“Cycle lane lunacy!” runs the headline. “The new blight paralysing Britain.” You’ve got to hand it to the Daily Mail – they know what vocabulary to employ when they take against something.
Although the article is framed as being about Britain, it’s fairly apparent that this is primarily about London and the construction of cycle superhighways.
The first example given is the East-West Cycle Superhighway along Victoria Embankment.
“Where once it could hold four lanes of traffic, a quarter of the road has now been given over to a dedicated two-way cycle lane. Traffic has been brought to a virtual standstill.”
So one lane has been replaced by two. Traffic has been brought to a standstill by the addition of an extra lane.
The piece continues by pointing out that “vehicle speeds in Central London have fallen to 7.4mph — slower than a horse-drawn carriage in the 18th century.”
Slower than a bicycle, they might add.
While there is an acknowledgement that the construction work causing traffic disruption is not solely due to cycle superhighways (the City currently has the largest volume of building work taking place since 2008), it adds that, “while construction projects will eventually end, cycle superhighways will permanently impact upon ‘road supply’. Simply, there is less road space available for normal traffic.”
It would be easy to conclude that the newspaper doesn’t see any connection between ‘abnormal’ traffic volume and the number of cars on the road. However, it has long been keen to support its position by also portraying cycle lanes as being rarely used.
An article from back in August showing cyclists passing a short stretch of bike lane at a set of lights was branded inaccurate and "one-sided" by Transport for London (TfL). The organisation pointed out the route is not actually a cycle superhighway, and is also not yet finished.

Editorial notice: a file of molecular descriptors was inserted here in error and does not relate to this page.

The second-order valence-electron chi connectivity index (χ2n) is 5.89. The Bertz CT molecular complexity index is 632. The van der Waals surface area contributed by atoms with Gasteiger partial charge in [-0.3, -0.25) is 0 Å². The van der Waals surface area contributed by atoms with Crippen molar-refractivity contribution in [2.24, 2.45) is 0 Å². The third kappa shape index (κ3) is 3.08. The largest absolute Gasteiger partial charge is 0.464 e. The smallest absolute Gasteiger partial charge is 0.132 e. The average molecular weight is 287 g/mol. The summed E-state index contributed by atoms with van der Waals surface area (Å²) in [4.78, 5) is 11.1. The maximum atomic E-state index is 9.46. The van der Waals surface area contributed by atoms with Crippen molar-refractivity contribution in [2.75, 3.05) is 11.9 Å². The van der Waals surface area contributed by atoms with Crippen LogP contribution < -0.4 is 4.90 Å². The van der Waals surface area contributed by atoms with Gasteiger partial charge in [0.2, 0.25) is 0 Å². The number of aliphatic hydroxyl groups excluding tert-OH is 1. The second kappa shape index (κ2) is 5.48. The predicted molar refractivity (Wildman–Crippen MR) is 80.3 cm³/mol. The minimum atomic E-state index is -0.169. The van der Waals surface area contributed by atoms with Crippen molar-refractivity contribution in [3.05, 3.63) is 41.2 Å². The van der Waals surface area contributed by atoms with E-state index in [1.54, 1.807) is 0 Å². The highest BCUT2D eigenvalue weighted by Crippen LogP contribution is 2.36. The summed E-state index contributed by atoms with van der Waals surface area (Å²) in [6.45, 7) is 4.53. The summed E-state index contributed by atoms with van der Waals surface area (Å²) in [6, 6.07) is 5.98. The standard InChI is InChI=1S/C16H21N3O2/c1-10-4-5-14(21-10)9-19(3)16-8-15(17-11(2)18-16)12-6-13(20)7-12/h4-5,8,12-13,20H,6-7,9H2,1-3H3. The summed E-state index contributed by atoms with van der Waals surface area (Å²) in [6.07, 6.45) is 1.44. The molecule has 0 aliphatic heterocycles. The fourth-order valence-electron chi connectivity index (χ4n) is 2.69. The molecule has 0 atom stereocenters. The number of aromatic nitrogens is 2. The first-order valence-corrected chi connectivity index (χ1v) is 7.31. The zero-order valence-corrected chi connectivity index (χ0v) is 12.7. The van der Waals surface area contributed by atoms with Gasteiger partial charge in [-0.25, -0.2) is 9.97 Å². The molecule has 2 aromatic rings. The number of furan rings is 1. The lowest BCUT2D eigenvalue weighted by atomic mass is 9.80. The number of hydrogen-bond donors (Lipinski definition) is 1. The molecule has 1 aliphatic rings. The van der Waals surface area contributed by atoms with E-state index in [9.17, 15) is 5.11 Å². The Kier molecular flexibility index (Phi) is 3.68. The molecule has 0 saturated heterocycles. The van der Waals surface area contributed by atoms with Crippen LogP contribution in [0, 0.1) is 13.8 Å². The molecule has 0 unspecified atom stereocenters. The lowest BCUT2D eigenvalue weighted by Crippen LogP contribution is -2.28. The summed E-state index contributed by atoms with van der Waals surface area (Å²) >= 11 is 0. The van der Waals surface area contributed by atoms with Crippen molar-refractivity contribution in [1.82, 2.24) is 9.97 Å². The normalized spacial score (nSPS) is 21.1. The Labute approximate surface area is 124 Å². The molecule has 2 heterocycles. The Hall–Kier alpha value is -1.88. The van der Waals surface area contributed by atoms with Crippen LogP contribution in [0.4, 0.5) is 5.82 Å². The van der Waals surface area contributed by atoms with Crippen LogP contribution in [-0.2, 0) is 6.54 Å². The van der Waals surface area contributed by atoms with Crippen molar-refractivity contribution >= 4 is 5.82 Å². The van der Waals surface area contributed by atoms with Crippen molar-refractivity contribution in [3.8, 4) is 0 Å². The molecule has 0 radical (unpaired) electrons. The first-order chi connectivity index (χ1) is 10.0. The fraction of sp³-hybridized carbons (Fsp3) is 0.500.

The images had been presented as evidence that the cycle superhighway programme was a waste of money and cyclists responded by posting pictures of other infrastructure that is sometimes not used on Twitter, including roads, and tube trains after hours.
In their latest story, the Mail spoke to motorists stuck in a jam beside a cycle lane to the south of London’s Blackfriars Bridge. Most said that while the lanes were busy with bikes during rush-hour, they could be ‘almost empty’ at other times.
The article quotes TfL as saying that segregated cycle lanes affect just three per cent of roads in central London with surveys showing that there has been an average 60 per cent increase in cyclists using the new routes compared to before the improvements were made.
After then citing figures released earlier this year by the Department for Transport which indicate that traffic on Britain’s roads reached its highest ever level in 2015, it concludes that, “motorists are struggling to understand how spending money to further reduce the capacity of the roads can possibly be the way to solve an immediate problem.”
If they’re struggling to understand, maybe it’s because of the way it’s been explained to them.